Luke Willson has always been an original character. His abrupt exit Wednesday from the Seahawks and professional football was no less unique, but much more melancholy than his usual effervescence.
Via Twitter, Willson said he had been hospitalized in the off-season with a severe pericardial effusion, a heart condition that didn’t stop him from re-joining the Seahawks Tuesday at practice, but did stop him from continuing his football career at 31.
Writing that the health setback “really challenged me as an individual,” Willson abruptly ended a career as noteworthy for his gags, hairstyles and humor as for his resolute play over six seasons in Seattle that included the Super Bowl triumph.
According to the Mayo Clinic website, the condition is “the buildup of excess fluid in the sac-like structure around the heart (pericardium). The pericardium has two layers. The space between the layers normally contains a thin layer of fluid. But if the pericardium is diseased or injured, the resulting inflammation can lead to excess fluid. Fluid can also build up around the heart without inflammation, such as from bleeding after a chest trauma. Pericardial effusion puts pressure on the heart, affecting the heart’s function. If untreated, it can lead to heart failure or death.”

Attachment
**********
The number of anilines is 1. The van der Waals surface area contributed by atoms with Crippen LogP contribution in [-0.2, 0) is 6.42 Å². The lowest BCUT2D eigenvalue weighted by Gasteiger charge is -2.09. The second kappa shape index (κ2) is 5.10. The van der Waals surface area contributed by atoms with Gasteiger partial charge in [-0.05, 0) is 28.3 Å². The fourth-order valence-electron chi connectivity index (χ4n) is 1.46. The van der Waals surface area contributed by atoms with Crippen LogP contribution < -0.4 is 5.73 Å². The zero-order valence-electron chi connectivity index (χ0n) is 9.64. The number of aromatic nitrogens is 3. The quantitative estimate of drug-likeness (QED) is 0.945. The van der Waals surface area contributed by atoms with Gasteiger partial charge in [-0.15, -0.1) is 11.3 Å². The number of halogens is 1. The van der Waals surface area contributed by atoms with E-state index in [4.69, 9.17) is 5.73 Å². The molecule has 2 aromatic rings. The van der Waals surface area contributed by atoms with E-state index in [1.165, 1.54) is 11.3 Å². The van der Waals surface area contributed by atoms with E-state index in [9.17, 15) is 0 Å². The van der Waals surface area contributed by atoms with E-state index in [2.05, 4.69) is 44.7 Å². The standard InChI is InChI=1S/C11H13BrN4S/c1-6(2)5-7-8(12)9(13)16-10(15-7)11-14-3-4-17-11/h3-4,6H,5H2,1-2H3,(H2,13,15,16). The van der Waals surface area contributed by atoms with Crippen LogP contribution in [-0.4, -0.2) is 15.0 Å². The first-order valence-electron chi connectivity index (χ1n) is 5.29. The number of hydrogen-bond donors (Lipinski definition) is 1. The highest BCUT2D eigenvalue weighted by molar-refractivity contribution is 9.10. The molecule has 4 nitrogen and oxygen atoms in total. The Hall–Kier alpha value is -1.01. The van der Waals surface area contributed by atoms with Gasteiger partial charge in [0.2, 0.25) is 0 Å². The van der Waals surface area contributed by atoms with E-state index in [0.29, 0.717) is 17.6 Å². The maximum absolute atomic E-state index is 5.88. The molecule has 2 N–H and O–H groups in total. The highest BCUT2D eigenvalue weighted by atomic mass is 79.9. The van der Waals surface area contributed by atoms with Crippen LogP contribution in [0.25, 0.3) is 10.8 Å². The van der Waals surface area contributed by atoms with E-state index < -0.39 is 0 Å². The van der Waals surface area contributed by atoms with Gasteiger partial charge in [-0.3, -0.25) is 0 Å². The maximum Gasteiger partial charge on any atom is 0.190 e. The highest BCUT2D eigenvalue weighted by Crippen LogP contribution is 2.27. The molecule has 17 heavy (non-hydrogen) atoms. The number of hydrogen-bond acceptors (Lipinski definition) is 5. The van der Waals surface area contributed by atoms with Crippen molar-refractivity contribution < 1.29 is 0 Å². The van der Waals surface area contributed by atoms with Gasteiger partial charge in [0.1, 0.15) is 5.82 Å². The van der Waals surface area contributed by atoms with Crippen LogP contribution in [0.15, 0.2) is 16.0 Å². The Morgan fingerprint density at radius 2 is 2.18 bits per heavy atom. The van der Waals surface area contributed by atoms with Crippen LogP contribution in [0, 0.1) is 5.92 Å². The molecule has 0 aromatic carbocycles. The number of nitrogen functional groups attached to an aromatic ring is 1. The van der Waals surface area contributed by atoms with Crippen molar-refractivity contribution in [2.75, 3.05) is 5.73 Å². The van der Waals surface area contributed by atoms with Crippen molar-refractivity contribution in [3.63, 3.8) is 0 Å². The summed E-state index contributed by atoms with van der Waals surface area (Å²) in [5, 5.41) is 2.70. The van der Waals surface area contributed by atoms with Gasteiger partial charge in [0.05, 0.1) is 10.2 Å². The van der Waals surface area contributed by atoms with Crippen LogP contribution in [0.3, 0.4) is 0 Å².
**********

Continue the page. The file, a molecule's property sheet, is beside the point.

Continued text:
The Seahawks offered no inkling Tuesday, when Pete Carroll complimented Wilson’s readiness, saying, “He looked fine. He’s been working really hard, real trim, he ran well, caught a few balls. He did a nice job today.” Carroll even joked about Willson’s new blonde highlights.
Carroll and Willson seemed to connect on a level that is rare in sports.
“Certain people just have more juice than others,” Carroll said. “Luke has always been a great part of that for us, and he’s just one of my favorites that we’ve had in the program over the years.”
A native of Windsor, Ontario, and a graduate of Rice University in Texas, Willson was a fifth-round pick by the Seahawks in 2013. He had 111 receptions in 102 games, which included short stints in Detroit and Baltimore. He had 11 touchdowns, but it was his catch of a wild, two-point conversion pass in the 2016 NFC Championship against Green Bay, one of the greatest games in club history, that will linger longest in the memory of Seattle fans.
Closing his career now seems abrupt and a little unfair, but he retains his fitness, wit and fine eye for absurdity. Can’t wait for the late-night TV show streaming from Canada.